Don’t just take our word for it: A 2021 survey found that almost 70% of TikTok users have made a purchase after someone they knew posted about it online.
Supergreat is one brand that capitalises on this trend by providing a central point for reviews and influencer content. It shows users what other shoppers are buying, and encourages engagement with each other on live streams.
Supergreat also hosts live events to give users access to celebrities and brand founders. When TV personality Jonathan Van Ness hosted a live event on Supergreat promoting his hair care line, it resulted in one sale every minute!
Jacuzzi is another brand that incorporates influencers heavily in its marketing strategy.
The company’s Instagram accounts currently features Reels of various Olympic athletes such as Dame Kelly Holmes, Joe Fraser and Jessica-Jane Applegate talking about how the product fits into their lives. For example, unwinding after training or forming part of a pre-competition ritual.
Some of the content is repurposed for/from their podcast, which has multiple benefits:
Having a dedicated shopping tab or feed within an app can showcase different products that are tailored to a user’s interests based on previous posts they’ve interacted with.
Instagram and Pinterest both have this option available for consumers, who can scroll through an infinite feed of content until they find something they like.
Much like Instagram Collections, which allows users to save posts they they want to look at again later, Pinterest enables users to pin images of products to different wish lists or shopping lists, serving as inspiration for future purchases.
These shoppable product pins help users purchase the products in images by linking pins directly to the checkout page of an external website, creating a more streamlined purchase journey.
Despite Pinterest’s lack of significant growth in overall users, the number of users who engage with its shopping features has more than doubled year-on-year.
There is no doubt that influencer marketing can be effective. However, it isn’t always perceived as authentic.
A recent survey by Stakla found that only 10% of consumers considered influencer marketing authentic. Interestingly, what proved most popular was user-generated content (UGC), or content created by other consumers.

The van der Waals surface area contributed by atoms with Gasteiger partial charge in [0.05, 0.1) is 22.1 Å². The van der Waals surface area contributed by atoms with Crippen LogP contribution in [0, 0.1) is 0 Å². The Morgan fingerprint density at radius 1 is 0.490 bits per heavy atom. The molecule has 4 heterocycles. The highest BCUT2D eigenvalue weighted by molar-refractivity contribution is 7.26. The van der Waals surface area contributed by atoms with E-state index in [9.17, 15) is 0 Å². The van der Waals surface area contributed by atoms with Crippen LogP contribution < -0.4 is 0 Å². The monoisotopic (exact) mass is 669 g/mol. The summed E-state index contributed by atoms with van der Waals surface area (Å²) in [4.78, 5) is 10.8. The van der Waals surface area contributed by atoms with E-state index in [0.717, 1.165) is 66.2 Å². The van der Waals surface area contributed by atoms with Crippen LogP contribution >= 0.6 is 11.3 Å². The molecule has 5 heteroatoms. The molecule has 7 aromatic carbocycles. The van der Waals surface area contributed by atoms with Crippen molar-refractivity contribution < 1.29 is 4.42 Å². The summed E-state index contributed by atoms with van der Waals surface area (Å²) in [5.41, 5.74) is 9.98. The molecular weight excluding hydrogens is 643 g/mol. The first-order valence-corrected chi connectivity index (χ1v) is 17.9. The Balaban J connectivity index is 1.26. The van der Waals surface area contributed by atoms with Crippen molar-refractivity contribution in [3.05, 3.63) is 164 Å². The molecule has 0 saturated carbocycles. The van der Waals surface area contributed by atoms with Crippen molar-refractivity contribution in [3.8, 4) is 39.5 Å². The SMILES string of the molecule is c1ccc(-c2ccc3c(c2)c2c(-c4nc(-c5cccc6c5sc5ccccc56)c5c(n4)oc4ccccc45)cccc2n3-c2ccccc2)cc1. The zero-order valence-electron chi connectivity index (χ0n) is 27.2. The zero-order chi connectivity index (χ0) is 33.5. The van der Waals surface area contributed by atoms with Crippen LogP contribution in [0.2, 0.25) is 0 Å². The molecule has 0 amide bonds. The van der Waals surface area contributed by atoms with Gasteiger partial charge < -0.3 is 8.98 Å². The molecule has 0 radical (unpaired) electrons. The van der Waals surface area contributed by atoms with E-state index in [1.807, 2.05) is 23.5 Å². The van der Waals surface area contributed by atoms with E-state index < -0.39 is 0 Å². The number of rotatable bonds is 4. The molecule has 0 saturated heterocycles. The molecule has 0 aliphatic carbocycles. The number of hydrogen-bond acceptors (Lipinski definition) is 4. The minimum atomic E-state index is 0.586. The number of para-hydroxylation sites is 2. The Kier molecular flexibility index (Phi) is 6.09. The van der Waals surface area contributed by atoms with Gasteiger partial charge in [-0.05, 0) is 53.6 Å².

90% of consumers find UGC useful for making purchase decisions and believe what existing customers say about the brands over what brands say about themselves.
Netflix uses UGC a lot in its marketing strategies for movies and TV shows. By using hashtags of show titles, Netflix can build up anticipation ahead of new releases and get the word out about original content without having to invest heavily in marketing campaigns.
If customers are browsing and shopping via social channels, then it stands to reason that they will also want to be able to ask questions and seek help with issues on these same channels. This is where conversational messaging comes in.
Conversational messaging is when a brand sets up in-app chat messages designed to follow typical lines of enquiry that their customers have. This can be done on Facebook Messenger, Instagram DMs and other messaging apps.
Our client, luxury chocolate retailer Elizabeth Shaw, has published a series of frequently asked questions on their Facebook page. Customers will either receive an automated response with links to further information, or a message saying a member of their team will get back to them.
This approach enables Elizabeth Shaw to respond to general customer enquiries in a way that is automated, freeing up their customer service staff to focus on more complex issues.
In-app messaging options are not just for larger brands. If you manage a small or medium-sized brand, having messaging on social platforms means your customers can get timely responses outside of business hours and lead to a better experience overall.
If your online store is built on WordPress and WooCommerce, there are a range of plugins you can use to integrate most major social media platforms.
WooCommerce connects with social platforms including Facebook, Instagram, Pinterest and TikTok that can be added and removed easily. This gives you the flexibility to test out different functions and find the solution that best fits your needs — and gets the best results with your target audience.
A key consideration when setting this up is ensuring that your social accounts are integrated with your order fulfilment and stock systems.
Connect to continue the conversation, so you can boost sales and streamline processes for your online store.
Social commerce is seeing rapid growth across many sectors and is showing no signs of slowing down.
Brands that are able to sell and communicate consistently across multiple platforms will see this reflected in their bottom line, because seamless shopping experiences create happy (and repeat) customers.
As certified WooExperts, Atomic Smash is officially endorsed by WooCommerce. We can help you get the most out of the platform.
Writer & Creative
Wednesday 14th September 2022